Key Takeaway #2: Be kind to people even when they hurt or attack you.
“When you wake up in the morning, tell yourself: The people I deal with today will be meddling, ungrateful, arrogant, dishonest, jealous, and surly. They are like this because they cannot tell good from evil. But I have seen the beauty of good, and the ugliness of evil, and have recognized that the wrongdoer has a nature related to my own—not of the same blood or birth, but the same mind, and possessing a share of the divine. And so none of them can hurt me. No one can implicate me in ugliness. Nor can I feel angry at my relative, or hate him. We were born to work together like feet, hands and eyes, like the two rows of teeth, upper and lower. To obstruct each other is unnatural. To feel anger at someone, to turn your back on him: these are obstructions.— Marcus Aurelius, Meditations, 2.1
It’s naive to assume that people won’t do bad, unpleasant, and even awful things. There are all kinds of humans in this world and it’s best to not worry about any negative encounters and in the broader sense, what others think, say, or do. Even when we are surrounded by the wrong and the wicked, we can choose to be good and do the right thing.
Marcus reminded himself to not get upset or disturbed by the misdeeds of others and instead respond with kindness and empathy, correcting them if possible. And if they still ignore our advice and don’t change their behaviors, then to just accept it and move on.
In reacting to such people, we must never allow our own principles to be violated. No matter how annoying, unpleasant, and even horrible things other people do, we must always adhere to the essential virtues of philosophy. We’re only responsible for our own goodness, and so whenever we encounter difficult people, it’s best to think, say and act in a courteous manner. As Marcus wrote to himself, “Keep this thought handy when you feel a fit of rage coming on—it isn’t manly to be enraged. Rather, gentleness and civility are more human, and therefore manlier. A real man doesn’t give way to anger and discontent, and such a person has strength, courage, and endurance—unlike the angry and complaining. The nearer a man comes to a calm mind, the closer he is to strength.”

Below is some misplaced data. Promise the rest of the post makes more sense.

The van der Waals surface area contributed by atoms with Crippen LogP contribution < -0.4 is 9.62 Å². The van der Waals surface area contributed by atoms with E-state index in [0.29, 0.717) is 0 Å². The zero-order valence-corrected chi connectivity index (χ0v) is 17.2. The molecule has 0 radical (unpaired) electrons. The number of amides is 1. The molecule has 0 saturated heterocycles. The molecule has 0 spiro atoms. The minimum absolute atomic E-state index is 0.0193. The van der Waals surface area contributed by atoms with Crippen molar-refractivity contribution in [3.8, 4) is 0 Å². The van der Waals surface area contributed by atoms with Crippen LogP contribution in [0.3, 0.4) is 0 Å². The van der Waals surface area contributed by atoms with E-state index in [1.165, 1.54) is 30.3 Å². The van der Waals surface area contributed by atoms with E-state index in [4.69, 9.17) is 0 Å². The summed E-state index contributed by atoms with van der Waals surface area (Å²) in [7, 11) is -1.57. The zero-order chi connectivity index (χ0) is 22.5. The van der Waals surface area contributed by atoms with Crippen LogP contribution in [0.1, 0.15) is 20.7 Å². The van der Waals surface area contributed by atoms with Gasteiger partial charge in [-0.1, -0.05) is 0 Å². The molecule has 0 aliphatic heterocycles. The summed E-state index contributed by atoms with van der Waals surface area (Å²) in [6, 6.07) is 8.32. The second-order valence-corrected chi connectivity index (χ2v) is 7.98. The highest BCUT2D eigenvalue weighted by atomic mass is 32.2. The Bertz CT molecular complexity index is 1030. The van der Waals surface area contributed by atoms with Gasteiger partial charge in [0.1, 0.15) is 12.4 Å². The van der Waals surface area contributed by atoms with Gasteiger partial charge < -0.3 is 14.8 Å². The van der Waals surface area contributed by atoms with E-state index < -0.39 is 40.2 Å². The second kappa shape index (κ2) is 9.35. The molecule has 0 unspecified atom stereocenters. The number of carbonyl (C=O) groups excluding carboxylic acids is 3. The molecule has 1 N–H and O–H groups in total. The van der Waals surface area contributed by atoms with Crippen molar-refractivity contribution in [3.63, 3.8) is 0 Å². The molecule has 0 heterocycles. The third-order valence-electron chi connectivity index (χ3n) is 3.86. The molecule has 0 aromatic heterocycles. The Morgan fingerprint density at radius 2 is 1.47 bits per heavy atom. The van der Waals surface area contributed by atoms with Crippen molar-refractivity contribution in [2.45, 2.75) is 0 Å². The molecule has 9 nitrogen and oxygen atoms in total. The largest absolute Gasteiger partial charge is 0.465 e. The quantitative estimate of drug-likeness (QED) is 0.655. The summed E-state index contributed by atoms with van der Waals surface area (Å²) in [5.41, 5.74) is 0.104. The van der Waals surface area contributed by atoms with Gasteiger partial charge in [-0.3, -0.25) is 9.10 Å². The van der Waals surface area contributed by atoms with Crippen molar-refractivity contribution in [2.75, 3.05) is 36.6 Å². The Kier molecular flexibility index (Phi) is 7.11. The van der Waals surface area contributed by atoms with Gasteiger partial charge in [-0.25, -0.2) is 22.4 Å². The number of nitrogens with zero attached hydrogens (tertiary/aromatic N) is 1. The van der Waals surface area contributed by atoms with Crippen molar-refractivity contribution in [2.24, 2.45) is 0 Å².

When a person angers or harms us, we must work towards understanding their point of view and where they’re coming from. During such unpleasant occasions, it’s best for us to drop all judgments and aversions, remind ourselves of our own faults and imperfections, and not react but respond with positivity and indifference to any supposed harm done to us.
Marcus believed that people do terrible things out of ignorance. They are unable to distinguish between good and evil, and that’s why we should forgive them for their errors, even when they harm us. He, like all the other Stoics, was of the opinion that we are all interdependent on one another and you simply couldn’t hurt one person without hurting everyone else, including yourself.
Both good and bad people are humans first and foremost, and hence part of the same universal nature. Nature has designed them to live in harmony — humans are meant to cooperate and coexist, not oppose and fight. Rather than focusing on other people’s shortcomings and faults and letting them be a source of disappointment, disturbance, and distress in our lives, we must drive our attention and energy within and work towards correcting our own flaws and failings and bettering ourselves. As Marcus put it, “It’s silly to try to escape other people’s faults. They are inescapable. Just try to escape your own.” Just let go of other people’s wrongdoings, instead work towards improving yourself and your life and find ways to be at peace with unpleasant circumstances. Self-development is not only a worthy pursuit, but it’s also a better use of your finite time on this planet.